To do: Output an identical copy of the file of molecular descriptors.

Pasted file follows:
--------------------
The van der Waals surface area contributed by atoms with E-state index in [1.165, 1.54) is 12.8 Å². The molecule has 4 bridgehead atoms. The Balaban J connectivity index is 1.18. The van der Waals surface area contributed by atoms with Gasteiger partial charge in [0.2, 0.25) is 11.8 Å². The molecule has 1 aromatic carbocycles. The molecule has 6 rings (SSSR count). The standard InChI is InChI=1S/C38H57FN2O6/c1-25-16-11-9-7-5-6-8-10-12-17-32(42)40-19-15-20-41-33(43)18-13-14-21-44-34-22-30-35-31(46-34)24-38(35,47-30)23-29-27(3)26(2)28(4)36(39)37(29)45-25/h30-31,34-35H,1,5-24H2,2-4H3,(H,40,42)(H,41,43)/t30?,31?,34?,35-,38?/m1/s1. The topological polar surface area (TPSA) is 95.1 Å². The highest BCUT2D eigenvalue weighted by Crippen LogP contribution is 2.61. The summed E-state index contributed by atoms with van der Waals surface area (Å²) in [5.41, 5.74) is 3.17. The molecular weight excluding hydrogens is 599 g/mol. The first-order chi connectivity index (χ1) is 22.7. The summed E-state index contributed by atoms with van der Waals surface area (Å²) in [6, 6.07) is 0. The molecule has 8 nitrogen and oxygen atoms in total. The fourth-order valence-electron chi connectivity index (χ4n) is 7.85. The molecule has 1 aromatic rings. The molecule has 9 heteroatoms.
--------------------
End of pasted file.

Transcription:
The van der Waals surface area contributed by atoms with E-state index in [1.165, 1.54) is 12.8 Å². The molecule has 4 bridgehead atoms. The Balaban J connectivity index is 1.18. The van der Waals surface area contributed by atoms with Gasteiger partial charge in [0.2, 0.25) is 11.8 Å². The molecule has 1 aromatic carbocycles. The molecule has 6 rings (SSSR count). The standard InChI is InChI=1S/C38H57FN2O6/c1-25-16-11-9-7-5-6-8-10-12-17-32(42)40-19-15-20-41-33(43)18-13-14-21-44-34-22-30-35-31(46-34)24-38(35,47-30)23-29-27(3)26(2)28(4)36(39)37(29)45-25/h30-31,34-35H,1,5-24H2,2-4H3,(H,40,42)(H,41,43)/t30?,31?,34?,35-,38?/m1/s1. The topological polar surface area (TPSA) is 95.1 Å². The highest BCUT2D eigenvalue weighted by Crippen LogP contribution is 2.61. The summed E-state index contributed by atoms with van der Waals surface area (Å²) in [5.41, 5.74) is 3.17. The molecular weight excluding hydrogens is 599 g/mol. The first-order chi connectivity index (χ1) is 22.7. The summed E-state index contributed by atoms with van der Waals surface area (Å²) in [6, 6.07) is 0. The molecule has 8 nitrogen and oxygen atoms in total. The fourth-order valence-electron chi connectivity index (χ4n) is 7.85. The molecule has 1 aromatic rings. The molecule has 9 heteroatoms.